The EPA Cleans Up Its Science

My op-ed in today’s Wall Street Journal.

The EPA Cleans Up Its Science
By Steve Milloy
March 26,2018 Wall Street Journal (Print ed. March 27, 2018)

The Environmental Protection Agency will no longer rely on “secret” scientific data to justify regulations, Administrator Scott Pruitt announced last week. EPA regulators and agency-funded researchers have become accustomed to producing unaccountable, dodgy science to advance a political agenda.

The saga began in the early 1990s, when the EPA sought to regulate fine particulate matter known as PM2.5—dust and soot smaller than 2.5 microns in diameter. PM2.5 was not known to cause death, but by 1994 EPA-supported scientists had developed two lines of research purporting to show that it did. When the studies were run past the EPA’s Clean Air Science Advisory Committee, it balked. It believed the studies relied on dubious statistical analysis and asked for the underlying data. The EPA ignored the request.

As the EPA prepared to issue its proposal for PM2.5 regulation in 1996, Congress stepped in. Rep. Thomas Bliley, chairman of the House Commerce Committee, sent a sharply written letter to Administrator Carol Browner asking for the data underlying studies. Ms. Browner delegated the response to a subordinate, who told Mr. Bliley the EPA saw “no useful purpose” in obtaining the data. Congress responded by inserting a provision in a 1998 bill requiring that data used to support federal regulation must be made available to the public via the Freedom of Information Act. But it was hastily written, and a federal appellate court held the law unenforceable in 2003.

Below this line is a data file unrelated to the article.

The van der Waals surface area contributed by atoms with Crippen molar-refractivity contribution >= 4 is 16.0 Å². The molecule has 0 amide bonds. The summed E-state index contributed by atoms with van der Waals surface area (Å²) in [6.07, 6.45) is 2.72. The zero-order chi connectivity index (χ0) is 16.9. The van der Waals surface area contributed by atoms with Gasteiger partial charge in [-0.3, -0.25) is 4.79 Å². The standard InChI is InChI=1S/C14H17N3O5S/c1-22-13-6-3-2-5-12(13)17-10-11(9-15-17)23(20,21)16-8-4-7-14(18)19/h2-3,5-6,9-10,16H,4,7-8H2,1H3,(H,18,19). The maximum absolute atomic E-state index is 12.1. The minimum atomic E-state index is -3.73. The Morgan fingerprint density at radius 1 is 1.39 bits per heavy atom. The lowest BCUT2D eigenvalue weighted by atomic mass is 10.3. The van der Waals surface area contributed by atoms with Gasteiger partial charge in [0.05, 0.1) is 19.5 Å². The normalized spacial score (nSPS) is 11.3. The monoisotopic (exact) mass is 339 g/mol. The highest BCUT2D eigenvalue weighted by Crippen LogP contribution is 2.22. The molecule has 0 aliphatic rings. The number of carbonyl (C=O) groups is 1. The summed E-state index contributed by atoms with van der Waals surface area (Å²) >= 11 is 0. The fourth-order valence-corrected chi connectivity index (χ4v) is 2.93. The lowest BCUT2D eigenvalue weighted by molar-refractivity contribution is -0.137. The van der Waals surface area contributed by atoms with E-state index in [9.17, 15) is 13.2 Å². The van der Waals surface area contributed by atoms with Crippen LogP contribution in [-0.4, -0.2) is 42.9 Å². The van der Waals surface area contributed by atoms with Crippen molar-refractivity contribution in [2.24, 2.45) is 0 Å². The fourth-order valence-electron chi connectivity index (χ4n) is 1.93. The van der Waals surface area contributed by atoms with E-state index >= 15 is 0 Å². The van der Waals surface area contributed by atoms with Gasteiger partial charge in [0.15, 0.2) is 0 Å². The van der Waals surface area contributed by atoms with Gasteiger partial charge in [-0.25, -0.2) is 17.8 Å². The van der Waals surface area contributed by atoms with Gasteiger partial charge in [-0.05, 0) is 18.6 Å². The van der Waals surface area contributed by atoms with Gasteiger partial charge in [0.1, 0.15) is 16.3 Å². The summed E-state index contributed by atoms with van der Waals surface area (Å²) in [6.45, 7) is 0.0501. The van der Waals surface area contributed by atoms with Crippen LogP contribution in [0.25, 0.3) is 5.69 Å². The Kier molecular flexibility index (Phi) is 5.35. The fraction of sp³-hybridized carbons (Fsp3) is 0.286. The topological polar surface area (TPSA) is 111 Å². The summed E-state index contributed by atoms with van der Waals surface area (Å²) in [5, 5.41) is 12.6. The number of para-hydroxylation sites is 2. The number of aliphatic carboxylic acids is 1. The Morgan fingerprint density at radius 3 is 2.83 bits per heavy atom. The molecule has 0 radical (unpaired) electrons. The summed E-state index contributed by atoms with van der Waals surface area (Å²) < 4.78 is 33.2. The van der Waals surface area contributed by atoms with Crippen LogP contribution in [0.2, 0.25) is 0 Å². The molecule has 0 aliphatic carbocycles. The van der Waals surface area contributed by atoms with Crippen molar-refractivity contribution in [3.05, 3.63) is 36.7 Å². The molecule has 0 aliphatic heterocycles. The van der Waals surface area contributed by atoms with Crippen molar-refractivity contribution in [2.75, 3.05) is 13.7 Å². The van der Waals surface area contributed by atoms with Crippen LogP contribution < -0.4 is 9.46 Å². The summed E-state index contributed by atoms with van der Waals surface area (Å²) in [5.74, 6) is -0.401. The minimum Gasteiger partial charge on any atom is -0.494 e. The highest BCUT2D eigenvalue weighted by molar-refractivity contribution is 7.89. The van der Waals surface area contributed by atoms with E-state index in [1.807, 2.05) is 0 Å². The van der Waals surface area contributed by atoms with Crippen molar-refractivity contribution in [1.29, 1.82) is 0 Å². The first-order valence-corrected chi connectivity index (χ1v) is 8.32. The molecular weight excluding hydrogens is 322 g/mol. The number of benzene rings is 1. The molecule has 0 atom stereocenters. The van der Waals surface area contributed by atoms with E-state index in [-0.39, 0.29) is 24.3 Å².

The controversy went dormant until 2011, when a newly Republican Congress took exception to the Obama EPA’s anticoal rules, which relied on the same PM2.5 studies. Again the EPA was defiant. Administrator Gina McCarthy refused requests for the data sets and defied a congressional subpoena.

Bills to resolve the problem died in the Senate. Democrats argued that requiring data for study replication is a threat to intellectual property and an invasion of medical privacy. In fact, the legislation would protect property by requiring a confidentiality agreement, and no personal medical data or information would have been released.

This sort of data is already routinely made public for research use. In 2012, I was desperate for a way around the Obama EPA’s secrecy on the PM2.5 issue. I found out in 2012 that I could get California death-certificate data in electronic form. The state’s Health Department calls this sort of data “Death Public Use Files.” They are scrubbed of all personal identifying and private medical information. Some of my colleagues used this data to prepare a 2017 study, which found PM2.5 was not associated with death.

The best part is that if you don’t believe the result, you can get the same data for yourself from California and run your own analysis. Then we’ll compare, contrast and debate. That’s how science is supposed to work.

It would be better if Congress would pass a law requiring data transparency. A future administrator may backslide on the steps Mr. Pruitt is taking. In the meantime, we have science in the sunshine.

Mr. Milloy publishes JunkScience.com and is the author of “Scare Pollution: Why and How to Fix the EPA” (Bench Press 2016).